At Washakie Dining center you can choose from a variety of different stations that offer these better options. "The vegan station is totally plant based so it never has any saturated fats and is very high in fiber. You can’t go wrong with the Mongolian Grill, which has only vegetables, lean meats, and sauces made from low sodium bases. There is always the salad bar which is great place to get your fruits and veggies in as long as you watch how much dressing your using."
     
    "A new addition this year is the Hydration Station that has carafes of water infused with lemon and other fruit and herbs. They don't have anything extra added in like sugar or other sweeteners so it’s a good alternative to sodas."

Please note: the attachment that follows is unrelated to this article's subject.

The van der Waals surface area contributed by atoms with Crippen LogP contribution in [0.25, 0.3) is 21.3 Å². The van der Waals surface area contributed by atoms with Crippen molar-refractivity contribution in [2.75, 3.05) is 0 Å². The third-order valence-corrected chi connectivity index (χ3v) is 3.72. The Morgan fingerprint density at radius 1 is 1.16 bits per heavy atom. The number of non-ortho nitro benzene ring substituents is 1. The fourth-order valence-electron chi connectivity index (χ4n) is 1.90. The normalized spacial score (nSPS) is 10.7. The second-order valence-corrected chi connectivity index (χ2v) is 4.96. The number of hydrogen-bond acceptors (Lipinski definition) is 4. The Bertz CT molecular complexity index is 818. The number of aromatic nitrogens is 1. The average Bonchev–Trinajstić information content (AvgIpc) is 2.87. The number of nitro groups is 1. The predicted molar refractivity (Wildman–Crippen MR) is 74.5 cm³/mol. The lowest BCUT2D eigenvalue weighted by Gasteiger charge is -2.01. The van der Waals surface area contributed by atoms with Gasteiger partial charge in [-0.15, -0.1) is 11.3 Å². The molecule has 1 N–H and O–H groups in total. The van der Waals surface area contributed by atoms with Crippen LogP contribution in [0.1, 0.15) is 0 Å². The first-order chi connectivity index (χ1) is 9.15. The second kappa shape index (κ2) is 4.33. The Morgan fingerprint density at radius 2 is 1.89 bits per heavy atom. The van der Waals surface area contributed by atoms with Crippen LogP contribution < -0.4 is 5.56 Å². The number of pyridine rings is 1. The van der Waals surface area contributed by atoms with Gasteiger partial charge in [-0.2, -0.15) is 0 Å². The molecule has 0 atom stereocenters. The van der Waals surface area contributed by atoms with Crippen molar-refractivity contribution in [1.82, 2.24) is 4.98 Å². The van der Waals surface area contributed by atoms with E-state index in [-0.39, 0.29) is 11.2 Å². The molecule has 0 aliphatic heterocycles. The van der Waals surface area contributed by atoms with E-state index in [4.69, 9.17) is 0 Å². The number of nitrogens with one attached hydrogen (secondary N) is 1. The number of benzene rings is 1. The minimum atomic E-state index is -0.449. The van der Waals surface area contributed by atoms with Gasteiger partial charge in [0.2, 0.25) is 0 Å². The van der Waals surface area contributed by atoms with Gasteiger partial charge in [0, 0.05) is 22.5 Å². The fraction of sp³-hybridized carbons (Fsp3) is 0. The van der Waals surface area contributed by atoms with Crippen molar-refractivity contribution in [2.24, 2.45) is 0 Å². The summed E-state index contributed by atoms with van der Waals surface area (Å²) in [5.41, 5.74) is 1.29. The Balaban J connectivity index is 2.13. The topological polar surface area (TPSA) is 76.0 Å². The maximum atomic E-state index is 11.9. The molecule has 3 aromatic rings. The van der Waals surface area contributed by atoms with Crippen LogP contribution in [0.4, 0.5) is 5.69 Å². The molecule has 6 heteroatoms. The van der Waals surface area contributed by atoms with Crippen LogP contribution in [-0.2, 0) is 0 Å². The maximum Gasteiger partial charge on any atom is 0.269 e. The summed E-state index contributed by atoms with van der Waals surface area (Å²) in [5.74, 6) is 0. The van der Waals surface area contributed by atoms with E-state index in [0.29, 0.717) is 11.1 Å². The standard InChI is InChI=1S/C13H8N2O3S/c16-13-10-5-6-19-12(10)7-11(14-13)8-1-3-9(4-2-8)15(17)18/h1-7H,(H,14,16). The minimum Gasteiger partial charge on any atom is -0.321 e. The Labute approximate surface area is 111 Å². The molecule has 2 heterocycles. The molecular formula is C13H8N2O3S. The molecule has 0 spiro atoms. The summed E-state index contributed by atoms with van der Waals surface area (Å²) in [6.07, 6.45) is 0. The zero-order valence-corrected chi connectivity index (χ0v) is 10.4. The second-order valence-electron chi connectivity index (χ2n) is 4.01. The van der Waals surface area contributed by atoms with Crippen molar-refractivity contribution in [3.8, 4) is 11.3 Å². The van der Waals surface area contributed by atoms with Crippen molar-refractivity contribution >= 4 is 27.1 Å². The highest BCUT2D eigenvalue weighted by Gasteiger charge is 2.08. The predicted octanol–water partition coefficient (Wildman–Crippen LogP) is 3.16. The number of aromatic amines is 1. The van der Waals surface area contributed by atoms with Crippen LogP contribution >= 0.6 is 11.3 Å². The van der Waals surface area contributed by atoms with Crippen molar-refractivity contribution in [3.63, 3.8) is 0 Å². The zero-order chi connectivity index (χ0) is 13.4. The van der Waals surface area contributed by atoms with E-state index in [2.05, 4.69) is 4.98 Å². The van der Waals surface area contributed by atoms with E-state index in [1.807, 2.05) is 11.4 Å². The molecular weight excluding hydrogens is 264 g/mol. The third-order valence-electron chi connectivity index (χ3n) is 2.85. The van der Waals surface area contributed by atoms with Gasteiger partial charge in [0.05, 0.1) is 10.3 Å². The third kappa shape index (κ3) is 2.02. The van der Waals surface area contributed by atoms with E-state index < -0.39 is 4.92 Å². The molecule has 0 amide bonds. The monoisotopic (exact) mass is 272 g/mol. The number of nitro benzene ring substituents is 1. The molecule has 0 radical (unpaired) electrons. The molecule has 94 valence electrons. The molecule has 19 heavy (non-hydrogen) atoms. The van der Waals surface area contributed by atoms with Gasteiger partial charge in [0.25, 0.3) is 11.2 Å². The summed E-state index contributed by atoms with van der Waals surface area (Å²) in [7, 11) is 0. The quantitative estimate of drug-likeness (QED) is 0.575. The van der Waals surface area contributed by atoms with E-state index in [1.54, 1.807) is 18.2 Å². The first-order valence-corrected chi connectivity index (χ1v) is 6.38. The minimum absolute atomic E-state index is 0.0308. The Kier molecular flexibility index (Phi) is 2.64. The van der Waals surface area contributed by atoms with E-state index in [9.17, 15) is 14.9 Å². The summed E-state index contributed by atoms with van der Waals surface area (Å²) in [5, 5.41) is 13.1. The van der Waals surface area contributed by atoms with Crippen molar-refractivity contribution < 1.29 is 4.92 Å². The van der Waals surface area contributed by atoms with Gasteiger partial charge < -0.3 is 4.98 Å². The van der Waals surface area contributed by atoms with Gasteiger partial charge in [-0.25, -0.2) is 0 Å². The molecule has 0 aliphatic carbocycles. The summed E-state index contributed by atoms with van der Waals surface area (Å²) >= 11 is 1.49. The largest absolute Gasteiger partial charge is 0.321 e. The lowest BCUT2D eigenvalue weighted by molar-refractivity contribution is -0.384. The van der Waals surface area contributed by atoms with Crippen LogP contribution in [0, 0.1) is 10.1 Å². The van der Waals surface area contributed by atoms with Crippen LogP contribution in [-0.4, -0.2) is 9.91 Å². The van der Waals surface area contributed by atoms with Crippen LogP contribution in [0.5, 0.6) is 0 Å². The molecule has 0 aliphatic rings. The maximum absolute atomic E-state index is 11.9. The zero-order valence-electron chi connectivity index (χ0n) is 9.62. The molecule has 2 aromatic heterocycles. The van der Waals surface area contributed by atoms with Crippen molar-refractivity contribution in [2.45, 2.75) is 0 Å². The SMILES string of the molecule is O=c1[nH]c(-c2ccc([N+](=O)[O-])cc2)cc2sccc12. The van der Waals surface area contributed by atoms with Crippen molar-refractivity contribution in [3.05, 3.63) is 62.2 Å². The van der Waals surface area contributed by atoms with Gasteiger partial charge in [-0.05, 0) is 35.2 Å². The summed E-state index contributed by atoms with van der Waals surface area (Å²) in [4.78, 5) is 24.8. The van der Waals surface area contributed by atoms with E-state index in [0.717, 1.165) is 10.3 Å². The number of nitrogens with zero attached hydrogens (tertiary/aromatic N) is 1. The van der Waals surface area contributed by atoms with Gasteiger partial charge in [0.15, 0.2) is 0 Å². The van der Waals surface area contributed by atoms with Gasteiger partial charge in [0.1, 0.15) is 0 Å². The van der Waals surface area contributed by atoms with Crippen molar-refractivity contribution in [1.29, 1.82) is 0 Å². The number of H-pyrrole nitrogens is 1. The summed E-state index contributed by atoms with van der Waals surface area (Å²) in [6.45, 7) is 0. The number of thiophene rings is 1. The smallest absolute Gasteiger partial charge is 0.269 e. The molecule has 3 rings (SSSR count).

For on-campus eating and beyond, her advice to skip all of the fried foods as well as any bakery items offered and choose non-fried foods or go for a piece of fruit instead of the sugar-packed pastry. You can still indulge at places like Panda Express or any of the other restaurants, but just remember to balance out your meal by considering what else you have eaten, or will eat, and skipping sides like soda.
     
    If you are looking for a more vegetarian or vegan-friendly choices for your meal, Rendezvous' Sizzling Salads has a cajun flavored seitan to add onto your salad in addition to the array of veggies they offer. CJ's convenience store is also featuring more "grab and go options of salads that [the university] makes in a central section that will be vegetarian with walnuts, feta cheese, and cranberries" as well as other selections catering to all dietary wants and needs.